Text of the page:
While biking today I found myself in a situation that I’m sure many people can relate to. I was stopped at a stop sign at an intersection where the cross traffic does not have a stop sign. Basically, in order to turn left, I had to wait until there was a complete break in traffic, or at least a break in traffic on the right while the traffic on my left was turning right. Anyway, there was no traffic at all on my right but a flood of traffic on my left. As the cars approached they all turned right without using a turn signal. Car after car turned without signaling. If just one car used the signal I would know I could cross traffic safely… but it didn’t happen and I felt anger boiling up in my body and I muttered under my breath “I hate people who don’t use their turn signal”.
But that isn’t true, for a couple of reasons.
First off, hate is way too powerful of an emotion to explain my feelings. By mentally using such a strong word to describe my feelings I have watered down what that word means. I’ve removed a word from my vocabulary to accurately express my feelings when/if they actually reach hatred. It is dishonest and intellectually weak. I don’t “hate” people who don’t use a turn signal.
In fact, I don’t even dislike “people” who don’t use turn signals. That one action completely devoid of the intentions of the driver does not provide me with enough information about whether I like them or not as a person. So, without real information about their personality, behavior, and goals, I must default to liking them… maybe even loving them. My default position with people should be to see them in a positive light.
So, a much more accurate statement would be “I don’t like when people don’t use their turn signal”. I didn’t like the situation I was in, both because it caused me inconvenience (a very, very, very small 30-second inconvenience) and because my reaction to the situation was one of anger and frustration. I didn’t like how I reacted, but that is hardly the fault of the driver.
What does a negative response like that get me? I don’t arrive at my destination sooner. Hell, the person who is frustrating me doesn’t even know. They aren’t punished for their behavior, but I punish myself again. My anger only hurts me, it forfeits control to someone else who doesn’t even want it.
I’ve recently come across a lot of talk on emotion. Coincidentally, both the book I’m currently reading (Destructive Emotions: A Scientific Dialogue with the Dalai Lama) and the Coursara Course I’m taking (Positive Psychology) discussed the structure of emotional response. Situations generally go like this:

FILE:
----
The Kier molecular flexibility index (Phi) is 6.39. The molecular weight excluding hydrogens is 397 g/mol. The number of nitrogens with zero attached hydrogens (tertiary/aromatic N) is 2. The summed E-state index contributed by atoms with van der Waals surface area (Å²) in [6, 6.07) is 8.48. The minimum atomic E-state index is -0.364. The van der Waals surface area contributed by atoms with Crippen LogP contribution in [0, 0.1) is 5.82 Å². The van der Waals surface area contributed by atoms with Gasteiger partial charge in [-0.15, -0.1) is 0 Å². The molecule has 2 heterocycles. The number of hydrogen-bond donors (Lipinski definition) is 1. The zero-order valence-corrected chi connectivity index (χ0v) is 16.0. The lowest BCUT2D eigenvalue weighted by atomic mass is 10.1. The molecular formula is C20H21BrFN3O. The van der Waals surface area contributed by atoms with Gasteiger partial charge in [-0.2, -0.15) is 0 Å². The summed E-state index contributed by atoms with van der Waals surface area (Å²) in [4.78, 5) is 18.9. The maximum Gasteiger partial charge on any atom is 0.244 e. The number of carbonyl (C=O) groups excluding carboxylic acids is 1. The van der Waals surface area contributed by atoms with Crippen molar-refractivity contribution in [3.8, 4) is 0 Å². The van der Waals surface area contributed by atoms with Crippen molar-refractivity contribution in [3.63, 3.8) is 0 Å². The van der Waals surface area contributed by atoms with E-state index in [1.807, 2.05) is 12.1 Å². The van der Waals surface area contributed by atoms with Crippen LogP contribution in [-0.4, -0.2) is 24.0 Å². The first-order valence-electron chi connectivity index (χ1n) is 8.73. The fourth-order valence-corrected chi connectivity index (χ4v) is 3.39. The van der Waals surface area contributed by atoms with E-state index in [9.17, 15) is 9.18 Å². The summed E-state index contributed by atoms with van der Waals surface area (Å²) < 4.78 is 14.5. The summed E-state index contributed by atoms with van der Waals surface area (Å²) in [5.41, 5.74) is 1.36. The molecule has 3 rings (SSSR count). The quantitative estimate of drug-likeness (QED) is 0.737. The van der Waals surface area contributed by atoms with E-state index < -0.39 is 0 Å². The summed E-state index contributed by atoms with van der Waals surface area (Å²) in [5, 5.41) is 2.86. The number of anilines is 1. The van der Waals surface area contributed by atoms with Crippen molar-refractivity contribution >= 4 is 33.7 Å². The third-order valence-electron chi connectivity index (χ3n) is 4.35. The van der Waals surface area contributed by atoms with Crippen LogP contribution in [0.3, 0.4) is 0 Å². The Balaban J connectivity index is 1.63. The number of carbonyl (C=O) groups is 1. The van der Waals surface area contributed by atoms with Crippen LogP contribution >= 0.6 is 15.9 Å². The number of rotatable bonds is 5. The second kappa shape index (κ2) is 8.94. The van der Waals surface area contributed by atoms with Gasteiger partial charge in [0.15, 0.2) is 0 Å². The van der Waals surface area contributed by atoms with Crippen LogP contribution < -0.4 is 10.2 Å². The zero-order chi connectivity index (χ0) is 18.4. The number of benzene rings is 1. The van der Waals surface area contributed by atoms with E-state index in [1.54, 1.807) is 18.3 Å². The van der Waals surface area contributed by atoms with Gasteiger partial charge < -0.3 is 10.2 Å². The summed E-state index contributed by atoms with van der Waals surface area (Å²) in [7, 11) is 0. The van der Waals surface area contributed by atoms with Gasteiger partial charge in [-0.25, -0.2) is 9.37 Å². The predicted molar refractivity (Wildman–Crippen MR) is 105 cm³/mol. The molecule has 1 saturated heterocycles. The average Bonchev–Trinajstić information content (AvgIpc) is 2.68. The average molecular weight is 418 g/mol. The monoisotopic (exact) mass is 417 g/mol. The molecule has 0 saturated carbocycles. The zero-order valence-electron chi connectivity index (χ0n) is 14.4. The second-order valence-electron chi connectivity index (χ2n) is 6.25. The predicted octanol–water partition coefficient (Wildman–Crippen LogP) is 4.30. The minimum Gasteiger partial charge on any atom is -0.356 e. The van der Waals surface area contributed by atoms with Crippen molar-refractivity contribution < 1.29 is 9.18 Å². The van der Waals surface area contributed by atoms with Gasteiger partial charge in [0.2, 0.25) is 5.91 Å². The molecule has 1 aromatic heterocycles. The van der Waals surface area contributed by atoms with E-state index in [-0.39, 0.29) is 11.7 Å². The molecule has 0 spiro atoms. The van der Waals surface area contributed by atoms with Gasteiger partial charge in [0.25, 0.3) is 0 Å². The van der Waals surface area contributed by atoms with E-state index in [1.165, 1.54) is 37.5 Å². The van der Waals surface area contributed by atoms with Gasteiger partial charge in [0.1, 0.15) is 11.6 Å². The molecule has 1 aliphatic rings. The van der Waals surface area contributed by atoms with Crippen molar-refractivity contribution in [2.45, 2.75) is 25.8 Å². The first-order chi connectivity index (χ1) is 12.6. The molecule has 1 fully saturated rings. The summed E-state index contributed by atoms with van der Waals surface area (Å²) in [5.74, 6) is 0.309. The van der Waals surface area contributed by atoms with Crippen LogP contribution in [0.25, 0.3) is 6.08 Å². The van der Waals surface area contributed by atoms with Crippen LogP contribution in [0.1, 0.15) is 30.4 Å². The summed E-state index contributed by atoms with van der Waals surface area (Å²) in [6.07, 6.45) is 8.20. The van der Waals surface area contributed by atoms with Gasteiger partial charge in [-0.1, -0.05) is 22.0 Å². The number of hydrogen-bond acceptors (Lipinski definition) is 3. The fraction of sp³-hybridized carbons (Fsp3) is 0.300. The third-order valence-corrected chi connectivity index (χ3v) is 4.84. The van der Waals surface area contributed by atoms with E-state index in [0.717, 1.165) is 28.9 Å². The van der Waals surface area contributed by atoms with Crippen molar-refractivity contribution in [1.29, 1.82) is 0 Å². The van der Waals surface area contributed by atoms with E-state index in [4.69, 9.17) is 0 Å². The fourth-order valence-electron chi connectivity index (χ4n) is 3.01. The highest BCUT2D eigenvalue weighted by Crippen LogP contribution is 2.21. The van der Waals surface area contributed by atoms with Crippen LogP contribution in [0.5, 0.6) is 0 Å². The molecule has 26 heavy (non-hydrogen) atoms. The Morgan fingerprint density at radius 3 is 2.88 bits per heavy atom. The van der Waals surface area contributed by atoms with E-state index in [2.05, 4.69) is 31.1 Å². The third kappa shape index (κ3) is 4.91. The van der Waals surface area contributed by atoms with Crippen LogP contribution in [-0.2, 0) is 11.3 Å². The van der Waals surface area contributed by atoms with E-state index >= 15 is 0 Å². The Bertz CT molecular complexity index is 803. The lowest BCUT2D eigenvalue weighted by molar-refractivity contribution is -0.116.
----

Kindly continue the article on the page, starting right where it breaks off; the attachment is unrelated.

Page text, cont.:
Step A: An event happens (someone doesn’t use their turn signal)
Step B: An emotional starts (Frustration)
Step C: My body and mind respond to this emotion (Body tightens, pulse increases)
Step D: I respond to emotion
Step D is where we have control and can take many forms. Maybe I realize what is happening and try to evaluate Step A (what event started this, is the response appropriate, how can I prevent it in the future), or maybe I react towards whatever caused Step A (I cuss, I scream, I try to fight). I can also try to calm the emotion through meditative techniques or change how my body feels through deep breathing and focus on other things. The goal is to eventually prevent Step A from turning into Step B (at least when it comes to negative emotions), but that is a big ask. Our emotions are a result of millions of years of evolution and simply aren’t fit for a post-hunter/gatherer society (much less a post-industrial one). It takes a lot of hard work to rewire the brain and overcome the deep emotional grooves that have been made. But, I’m going to try.
My first step is to try and remove negative language from my vocabulary (unless it is accurate) and to properly articulate how I feel. Instead of “I hate people who don’t use turn signals” I want to start thinking “I find it inconvenient when I’m delayed because of the actions of others”. Instead of saying “I would kill for a slice of pizza” I should think “I am really craving pizza and would pay a high price for it”. Exaggeration and hyperbole has its place, but not with internal dialogue. Our mind should seek truth and an accurate view of the world, we should attempt to see and respond to things as they truly are. Hopefully, taking the hyperbole out of my internal dialogue will help with that, hopefully, I can cut negative emotions off at the knees and prevent them from even starting… but at the very least I hope I can intercept them before Step C.